A mixture of condemnation and praise has greeted the making of three man-made formations near Calne, Wiltshire, by the US-based Midwest Research team…
There are some who feel the only way to tackle the thorny issue of how good man-made circles can be is to actually make some. Others see it as more profound than that and believe that the act of creating patterns in corn actually stirs hidden power sources…
Objectors, of course, see human circlemaking by researchers as abominable betrayal and an unnecessary confusion in an already muddled arena.
It is the two former justifications which spurred on the Midwest Research group, led by Ron Russell, Peter Sorensen and Dr Simeon Hein, to create three man-made formations - with paid permission of the farmer – at Highway Farm, Hilmarton, near Calne on July 21st (Crop Circle Connector has it down as Witcomb Farm). With the use of two ‘stomper-boards’ and the helping hands of some of Ron Russell’s tour group (including two women in their 70s!), two formations were made in daylight, but a much larger 300’ design took them beyond the hours of dusk and into darkness.
The first public announcement of this was made by Simeon Hein at the Centre for Crop Circle Studies conference at Andover on Sunday 22nd July, where he proudly held aloft one of the stomper boards used, to scientific nods of approval from some and disgruntled tuts from others. An e-mail announcement was made by Peter the same day. Simeon stated that he in no way believed all circles were man-made, but that creating formations was the only way to find out how they might differ from those which remain unexplained. He also believes that creating crop formations helps gather energy through what he describes as “quasi-crystalline technology” and that measurements of such energies would be monitored at the test site. No, we don’t know what this means either.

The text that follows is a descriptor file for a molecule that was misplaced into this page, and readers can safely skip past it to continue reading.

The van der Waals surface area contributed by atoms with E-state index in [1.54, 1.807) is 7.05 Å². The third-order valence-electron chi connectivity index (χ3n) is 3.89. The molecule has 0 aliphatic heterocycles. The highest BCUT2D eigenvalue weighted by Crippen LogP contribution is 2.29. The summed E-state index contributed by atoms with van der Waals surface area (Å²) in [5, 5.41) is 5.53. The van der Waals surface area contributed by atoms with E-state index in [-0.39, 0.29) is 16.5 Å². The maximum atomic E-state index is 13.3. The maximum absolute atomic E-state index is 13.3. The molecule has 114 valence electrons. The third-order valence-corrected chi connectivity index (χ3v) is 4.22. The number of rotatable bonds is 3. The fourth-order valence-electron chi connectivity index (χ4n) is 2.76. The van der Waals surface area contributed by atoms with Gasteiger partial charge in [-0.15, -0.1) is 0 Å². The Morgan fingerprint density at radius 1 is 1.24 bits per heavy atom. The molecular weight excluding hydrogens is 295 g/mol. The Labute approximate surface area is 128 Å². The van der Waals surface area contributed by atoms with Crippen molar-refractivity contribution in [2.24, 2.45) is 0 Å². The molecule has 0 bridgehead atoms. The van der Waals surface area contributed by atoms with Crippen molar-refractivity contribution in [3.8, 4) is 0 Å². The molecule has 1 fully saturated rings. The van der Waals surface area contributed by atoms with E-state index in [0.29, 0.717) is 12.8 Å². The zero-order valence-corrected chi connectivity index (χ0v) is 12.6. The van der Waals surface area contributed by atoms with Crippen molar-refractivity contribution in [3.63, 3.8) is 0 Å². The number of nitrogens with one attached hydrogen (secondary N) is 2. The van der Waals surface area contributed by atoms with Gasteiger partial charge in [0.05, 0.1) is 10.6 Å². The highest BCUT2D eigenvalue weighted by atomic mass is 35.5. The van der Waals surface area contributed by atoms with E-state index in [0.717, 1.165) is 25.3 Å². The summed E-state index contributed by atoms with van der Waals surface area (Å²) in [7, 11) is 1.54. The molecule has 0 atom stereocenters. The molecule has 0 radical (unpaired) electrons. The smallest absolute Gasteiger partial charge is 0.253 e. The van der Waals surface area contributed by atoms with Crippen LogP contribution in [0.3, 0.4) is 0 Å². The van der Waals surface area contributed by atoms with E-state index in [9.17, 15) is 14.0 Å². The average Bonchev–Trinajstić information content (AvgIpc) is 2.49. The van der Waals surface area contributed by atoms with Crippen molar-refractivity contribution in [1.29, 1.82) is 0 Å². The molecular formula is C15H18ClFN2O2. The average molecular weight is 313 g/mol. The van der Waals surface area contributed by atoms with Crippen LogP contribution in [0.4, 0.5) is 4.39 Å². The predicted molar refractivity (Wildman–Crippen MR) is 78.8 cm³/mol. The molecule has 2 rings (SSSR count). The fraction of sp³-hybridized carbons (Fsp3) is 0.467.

After his presentation, Simeon stated to Swirled News that there were no plans for further such experiments this summer, but, less responsibly, he had already encouraged everyone present at the lecture to all go out and make their own formations, which understandably stimulated choking apoplexy in some listeners, though he did add that permission should be sought.
The value of the experiment remains to be seen. The formations, though the larger one is neat, are not that impressive (Peter refers to “a disastrous attempt to replicate the basket weave” in one of the patterns), but are not intended to fool anyone. ‘Paranormal’ effects in and around the patterns and developing anomalies in the crop will be watched for in the coming weeks.
While some believe this is a brave attempt at scientific investigation, others point out that such experiments have been made before and that little more will be learned this time. Others still wonder about the morality of bringing over US tourists to look at the English crop circles, only to wind up having them make some instead. Was this advertised in Midwest Research’s promotional blurb..?
Though many see this experiment as a disastrous encouragement to more people to go out and make their own formations, thus muddying the waters of clear investigation even further, there could be one interesting effect from all this. The more open and non-criminal ventures such as this which are mounted, however dubiously to some, the more the thunder could be stolen from those seen as ‘hoaxers’ – what would be the point of their continuing murky activities if human circlemaking were to eventually become an above-board and legal act combining both art and science?
A thought to ponder.